21 Year Old Article Still Working For Progressive Insurance On The Auto Channel | "Why The Holidays Are a Time For Concern on the Nation's Highways"
11 December 2000
Year 2000 Progressive.com Survey Looks at Driving During the Holidays
MAYFIELD VILLAGE, Ohio, Dec. 11 The holidays are a festive time, with parties and celebrations with family, friends, and co-workers from Thanksgiving through the New Year. But according to a survey by progressive.com, this celebratory feeling may give drivers a false sense of security when it comes to drinking and driving. A progressive.com countrywide survey found that 33 percent of people said they drive after having one or two drinks after a holiday celebration. The survey also found that 44 percent of people said they know a friend who, despite being a designated driver, consumed alcohol and drove during the holidays.
Despite the number of people who said they never drink and drive, the survey found that 46 percent of respondents said they know people who have been arrested for DUI (driving under the influence) during the holidays.
While many may believe that New Year's Eve is the holiday during which most people drink and drive, the survey found that Americans drink and drive most frequently after a friend's party, followed by a New Year's Eve Party, and, tied for third, a family gathering and a corporate party.
Alex Ho, progressive.com marketing manager, said: "Some drivers seem to have a little more relaxed attitude toward drinking and driving during the holidays. And, increased traffic during the holidays makes this particularly dangerous. We remind drivers to take extra caution to ensure the safety of everyone in their vehicle."
The holidays can produce stress, which is reflected in the way we drive. According to the survey, 41 percent of respondents report experiencing road rage during the holidays, and 25 percent said that worrying about meeting all commitments during the holidays most likely causes them to experience road rage during the holidays.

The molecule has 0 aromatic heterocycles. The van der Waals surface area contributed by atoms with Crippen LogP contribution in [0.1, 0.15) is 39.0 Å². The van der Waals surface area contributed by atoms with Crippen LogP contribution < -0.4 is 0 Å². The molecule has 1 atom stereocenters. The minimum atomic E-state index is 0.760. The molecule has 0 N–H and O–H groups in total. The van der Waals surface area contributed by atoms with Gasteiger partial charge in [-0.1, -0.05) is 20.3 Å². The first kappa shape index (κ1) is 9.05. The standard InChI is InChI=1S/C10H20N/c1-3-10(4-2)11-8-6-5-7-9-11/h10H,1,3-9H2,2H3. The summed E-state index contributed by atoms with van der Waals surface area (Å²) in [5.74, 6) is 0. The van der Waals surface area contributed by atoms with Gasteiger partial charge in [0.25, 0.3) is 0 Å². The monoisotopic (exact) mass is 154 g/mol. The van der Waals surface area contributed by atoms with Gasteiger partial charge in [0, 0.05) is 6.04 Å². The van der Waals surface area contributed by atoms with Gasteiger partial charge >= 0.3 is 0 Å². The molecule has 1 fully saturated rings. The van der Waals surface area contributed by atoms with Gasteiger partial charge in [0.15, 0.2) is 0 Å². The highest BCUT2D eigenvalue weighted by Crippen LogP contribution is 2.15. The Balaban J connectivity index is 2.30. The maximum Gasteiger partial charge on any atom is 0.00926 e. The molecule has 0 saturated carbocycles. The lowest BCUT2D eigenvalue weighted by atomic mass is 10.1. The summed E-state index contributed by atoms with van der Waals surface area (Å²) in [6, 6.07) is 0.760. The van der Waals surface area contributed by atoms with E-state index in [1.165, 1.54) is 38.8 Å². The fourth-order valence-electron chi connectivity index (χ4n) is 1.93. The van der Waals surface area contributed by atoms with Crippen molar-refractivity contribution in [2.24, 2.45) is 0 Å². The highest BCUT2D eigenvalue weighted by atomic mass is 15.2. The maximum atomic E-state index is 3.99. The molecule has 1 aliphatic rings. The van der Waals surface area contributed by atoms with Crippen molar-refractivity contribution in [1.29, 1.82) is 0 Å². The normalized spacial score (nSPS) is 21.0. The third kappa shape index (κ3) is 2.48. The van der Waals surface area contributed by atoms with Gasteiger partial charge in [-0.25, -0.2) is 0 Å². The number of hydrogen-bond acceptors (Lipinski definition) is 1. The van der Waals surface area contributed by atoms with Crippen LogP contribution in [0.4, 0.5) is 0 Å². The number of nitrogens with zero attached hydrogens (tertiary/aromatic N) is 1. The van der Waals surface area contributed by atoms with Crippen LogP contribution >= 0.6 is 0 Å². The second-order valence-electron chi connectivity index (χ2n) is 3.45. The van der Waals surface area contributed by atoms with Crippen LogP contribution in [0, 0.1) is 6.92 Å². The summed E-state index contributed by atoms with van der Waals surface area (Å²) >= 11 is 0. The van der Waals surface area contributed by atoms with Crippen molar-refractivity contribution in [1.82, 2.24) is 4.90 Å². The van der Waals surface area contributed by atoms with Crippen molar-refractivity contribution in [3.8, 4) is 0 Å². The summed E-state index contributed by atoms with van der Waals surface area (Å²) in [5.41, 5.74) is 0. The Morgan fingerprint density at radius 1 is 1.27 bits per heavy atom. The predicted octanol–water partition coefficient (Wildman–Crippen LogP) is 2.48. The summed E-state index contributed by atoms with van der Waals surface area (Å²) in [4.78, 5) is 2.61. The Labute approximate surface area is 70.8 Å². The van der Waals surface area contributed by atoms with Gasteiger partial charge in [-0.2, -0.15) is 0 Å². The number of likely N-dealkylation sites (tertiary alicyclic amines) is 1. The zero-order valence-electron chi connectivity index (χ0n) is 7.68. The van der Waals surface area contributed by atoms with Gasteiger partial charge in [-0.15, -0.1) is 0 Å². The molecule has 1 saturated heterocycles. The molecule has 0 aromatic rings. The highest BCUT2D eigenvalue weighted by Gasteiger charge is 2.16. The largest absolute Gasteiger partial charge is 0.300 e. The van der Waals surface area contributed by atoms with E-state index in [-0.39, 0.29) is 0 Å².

Progressive.com recommends that drivers celebrate responsibly at all times, especially during the busy holiday season, and encourages the use of designated drivers. A complete list of holiday "do's and don'ts," along with holiday stress-reducing tips can be found at progressive.com.
You Know ... A countrywide survey by progressive.com of 407 Americans on holiday driving shows ...
Where's the next holiday party?
Sixty-two percent of respondents said they attend one to three holiday parties from November through December; 16 percent said they attend three to five parties.
Drinking and Driving ... and Holidays
Thirty-three percent of people said they would drive after having one or two drinks after a holiday celebration (i.e. Thanksgiving, Christmas Day, New Year's).
Twenty-six percent of people will drink and drive after a holiday get- together (i.e. a family gathering, a friend's party, etc.)
DUI During the Holidays
Forty-six percent of respondents said they know people who have been arrested for DUI (Driving Under the Influence) during the holidays.
Designated Drivers - And Drinking
Forty-four percent of people said they know a friend who, despite being a designated driver, consumed alcohol and drove during the holidays. Five percent of respondents said that they have driven after drinking even though they were a designated driver.